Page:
The good data and the bad: visions of the datafied future
In cooperation with The Good Data Project, Institute for Network Cultures and DATACTIVE
In recent years, there has been an explosion in the amount of data collected and automated analysis of information by government and private actors. In response to the totalising datafication of society, there has been a significant critique regarding ‘bad data’ practices. Good Data proposes a move from critique to imagining and articulating a more optimistic vision of the datafied future. Tonight, the speakers look ahead and ask: how to move forward towards the inevitable towards a more optimistic "Good Data" future.
With the datafication of society and the introduction of new technologies such as artificial intelligence and automation, issues of data ethics and data justice are only to increase in importance. In Good Data, edited by Angela Daly, S. Kate Devitt and Monique Mann, ‘good data’ practices, values and principles are examined and proposed from an interdisciplinary, international perspective. From ideas of data sovereignty and justice, to manifestos for change and calls for activism, this edited collection opens a multifaceted conversation on the kinds of futures we want to see. The book presents concrete steps on how we can start realising good data in practice, and move towards a fair and just digital economy and society.
Monique Mann will introduce the book and Stefania Milan (DATACTIVE) will moderate the discussion.
About the speakers
Monique Mann is the Vice Chancellor’s Research Fellow in Technology and Regulation at the Faculty of Law, Queensland University of Technology. Dr Mann is advancing a program of socio- legal research on the intersecting topics of algorithmic justice, police technology, surveillance, and transnational online policing.
Stefania Milan (stefaniamilan.net) is Associate Professor of New Media at the University of Amsterdam. Her work explores the intersection of digital technology, governance and activism, with emphasis on critical data practices and autonomous infrastructure. Stefania is the Principal Investigator of the DATACTIVE project, funded with a Starting Grant of the European Research Council (639379) and exploring the evolution of citizenship and participation vis-à-vis datafication and surveillance (data-activism.net), and of the spin-off ALEX project (ERC Proof of Concept 825974). She is the author of Social Movements and Their Technologies: Wiring Social Change (Palgrave Macmillan 2013/2016) and co-author of Media/Society (Sage 2011).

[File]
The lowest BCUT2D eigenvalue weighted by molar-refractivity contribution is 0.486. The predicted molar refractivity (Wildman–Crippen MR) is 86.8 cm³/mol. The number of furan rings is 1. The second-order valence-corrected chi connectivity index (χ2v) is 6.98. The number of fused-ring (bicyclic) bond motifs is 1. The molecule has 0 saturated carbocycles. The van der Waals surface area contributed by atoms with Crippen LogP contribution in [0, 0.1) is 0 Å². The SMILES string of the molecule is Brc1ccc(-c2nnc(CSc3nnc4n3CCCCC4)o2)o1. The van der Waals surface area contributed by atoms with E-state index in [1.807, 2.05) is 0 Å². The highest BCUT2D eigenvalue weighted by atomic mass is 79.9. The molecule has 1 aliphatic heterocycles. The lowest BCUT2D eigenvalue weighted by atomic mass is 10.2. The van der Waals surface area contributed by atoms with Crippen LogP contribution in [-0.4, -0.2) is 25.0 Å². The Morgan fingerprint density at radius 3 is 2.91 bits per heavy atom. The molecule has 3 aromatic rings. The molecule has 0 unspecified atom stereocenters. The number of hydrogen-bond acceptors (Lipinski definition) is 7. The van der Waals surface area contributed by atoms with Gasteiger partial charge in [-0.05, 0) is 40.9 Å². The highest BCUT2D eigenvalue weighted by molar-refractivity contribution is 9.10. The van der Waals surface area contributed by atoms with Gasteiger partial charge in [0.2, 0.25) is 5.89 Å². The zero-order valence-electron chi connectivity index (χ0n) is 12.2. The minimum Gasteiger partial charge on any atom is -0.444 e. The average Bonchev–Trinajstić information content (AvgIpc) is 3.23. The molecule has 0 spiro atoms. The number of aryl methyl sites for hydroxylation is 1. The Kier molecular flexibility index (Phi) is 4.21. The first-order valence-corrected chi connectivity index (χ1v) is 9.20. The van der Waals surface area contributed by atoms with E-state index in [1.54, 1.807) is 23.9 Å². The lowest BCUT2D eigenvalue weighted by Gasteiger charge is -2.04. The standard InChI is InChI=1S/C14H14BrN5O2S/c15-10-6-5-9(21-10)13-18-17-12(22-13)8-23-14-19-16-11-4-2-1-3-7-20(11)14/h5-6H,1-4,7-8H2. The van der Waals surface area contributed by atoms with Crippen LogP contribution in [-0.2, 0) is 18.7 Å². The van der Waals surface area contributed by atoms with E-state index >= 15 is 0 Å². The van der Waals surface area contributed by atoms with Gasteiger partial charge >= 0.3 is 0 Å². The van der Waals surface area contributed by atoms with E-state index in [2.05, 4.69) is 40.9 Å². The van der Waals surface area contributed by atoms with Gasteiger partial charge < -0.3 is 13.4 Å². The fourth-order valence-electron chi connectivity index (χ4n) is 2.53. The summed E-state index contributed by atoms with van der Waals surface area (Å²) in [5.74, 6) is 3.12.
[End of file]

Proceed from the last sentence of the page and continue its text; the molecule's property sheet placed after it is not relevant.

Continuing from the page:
Miren Gutiérrez holds a PhD in Communication. She is the director of the postgraduate Programme “Data Analysis, Research and Communication” and Lecturer at the University of Deusto. She is also an Associate Researcher at the Overseas Development Institute (ODI) in London and at DATACTIVE at the University of Amsterdam. The central theme of her research has to do with data activism or how people and organisations use data infrastructure, in combination with other technologies, for social change. She is also the author of the book Data activism and social change, Palgrave-Macmillan.
Becky Kazansky is a PhD candidate with the DATACTIVE project at the University of Amsterdam. She researches tactics and infrastructures that resist surveillance and data exploitation, looking specifically at how social movements try to anticipate and preempt threats. Alongside her academic research, Becky has worked for a decade with different human rights and social justice organizations on issues around privacy, digital security, and data governance.
Kersti R. Wissenbach is a researcher and senior consultant working on the crossroads of communication, governance, responsible data, and civic tech since the early 2000s. She is specialised in participatory methods and has worked with activist groups, NGOs, and government institutions in over 15 countries. Kersti lectures in the Communication for Development Master of Malmö University. She is a PhD researcher with the DATACTIVE project where she merges social movement and communication for social change scholarship for her study of power dynamics within transnational civic tech activism
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